I would recommend simply shutting down the firewall service using Console and see if that allows you to log back in via SSH. You can do that by running:
If you’re able to login with
ufw disabled, then your IP was most likely blocked. Normally, I recommend using actual ports over defined services when setting up
ufw. Using actual ports seems to be far less problematic.
So if you’re able to login with
ufw disabled, I’d now run a reset to wipe all existing rules.
You now have a clean slate from which to work from. So let’s rebuild.
We’ll start with default rules. We’ll deny all incoming and allow outgoing. These rules won’t matter as right now,
ufw is disabled, so you shouldn’t get locked out when running them if you ran both of the commands above.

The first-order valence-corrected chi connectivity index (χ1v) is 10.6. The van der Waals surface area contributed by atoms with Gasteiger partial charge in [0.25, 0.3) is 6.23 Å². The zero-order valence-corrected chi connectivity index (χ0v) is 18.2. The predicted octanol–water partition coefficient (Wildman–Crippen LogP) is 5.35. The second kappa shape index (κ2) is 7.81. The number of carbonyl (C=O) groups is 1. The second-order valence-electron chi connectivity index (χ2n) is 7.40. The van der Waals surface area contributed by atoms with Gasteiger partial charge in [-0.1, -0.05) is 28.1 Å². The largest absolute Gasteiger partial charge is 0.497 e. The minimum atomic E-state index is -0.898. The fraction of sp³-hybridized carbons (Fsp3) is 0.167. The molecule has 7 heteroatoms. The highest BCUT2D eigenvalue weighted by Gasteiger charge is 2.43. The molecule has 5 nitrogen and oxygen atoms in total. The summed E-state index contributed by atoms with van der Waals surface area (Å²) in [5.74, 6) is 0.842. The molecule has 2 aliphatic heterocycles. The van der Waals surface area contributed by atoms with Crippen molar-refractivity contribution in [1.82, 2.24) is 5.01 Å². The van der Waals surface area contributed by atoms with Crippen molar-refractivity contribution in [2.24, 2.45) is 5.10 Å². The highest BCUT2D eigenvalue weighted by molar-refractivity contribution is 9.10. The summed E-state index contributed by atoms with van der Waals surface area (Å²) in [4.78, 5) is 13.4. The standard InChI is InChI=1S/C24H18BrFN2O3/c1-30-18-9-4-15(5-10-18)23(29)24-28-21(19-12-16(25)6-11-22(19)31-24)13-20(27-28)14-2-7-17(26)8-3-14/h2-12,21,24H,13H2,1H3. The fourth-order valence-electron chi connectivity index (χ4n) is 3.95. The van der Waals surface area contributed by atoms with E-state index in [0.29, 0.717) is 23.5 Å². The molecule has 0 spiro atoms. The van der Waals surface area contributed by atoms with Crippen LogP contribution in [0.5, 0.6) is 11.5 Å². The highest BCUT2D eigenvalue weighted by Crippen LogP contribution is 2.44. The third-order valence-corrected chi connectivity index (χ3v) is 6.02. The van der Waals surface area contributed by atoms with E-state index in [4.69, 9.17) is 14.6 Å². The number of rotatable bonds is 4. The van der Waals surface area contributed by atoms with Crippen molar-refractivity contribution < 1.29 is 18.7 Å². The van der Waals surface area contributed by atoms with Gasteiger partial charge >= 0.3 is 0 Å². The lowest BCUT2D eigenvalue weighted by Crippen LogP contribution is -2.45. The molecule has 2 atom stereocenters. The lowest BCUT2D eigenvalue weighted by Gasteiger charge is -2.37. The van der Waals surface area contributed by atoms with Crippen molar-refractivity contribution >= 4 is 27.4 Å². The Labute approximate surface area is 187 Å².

ufw default deny incoming
ufw default allow outgoing
Now we need to specify which ports to allow in. I always start with SSH since that’s the first thing I’ll be using and it’s the most important to start with.
Now, from the looks of it, you’re using another port – from what I’ve read, that’s
5069, though let’s confirm that to make sure so that you don’t end up getting locked out again.
grep "Port" /etc/ssh/sshd_config
You’ll see a port echo'ed out to the screen that looks like
Port ... where
... is the port. If that says
22, then we’ll use
22. If it says
5069, then use that.
So let’s allow SSH. As above, change
22 to the other port if that’s what’s showing in your SSH config.
ufw allow 22/tcp
Now since you’re using Apache and LetsEncrypt, we need to allow HTTP and HTTPS connections, and we can do that by allowing ports 80 and 443 through.
ufw allow 80/tcp
ufw allow 443/tcp
At this point, unless you need to allow additional ports through, we can go ahead and start
ufw back up and let it resume.
You’ll get a warning that you may be kicked, but as long as you used the correct SSH port in the above command, you’ll be fine.
Hopefully that helps to get you back in :).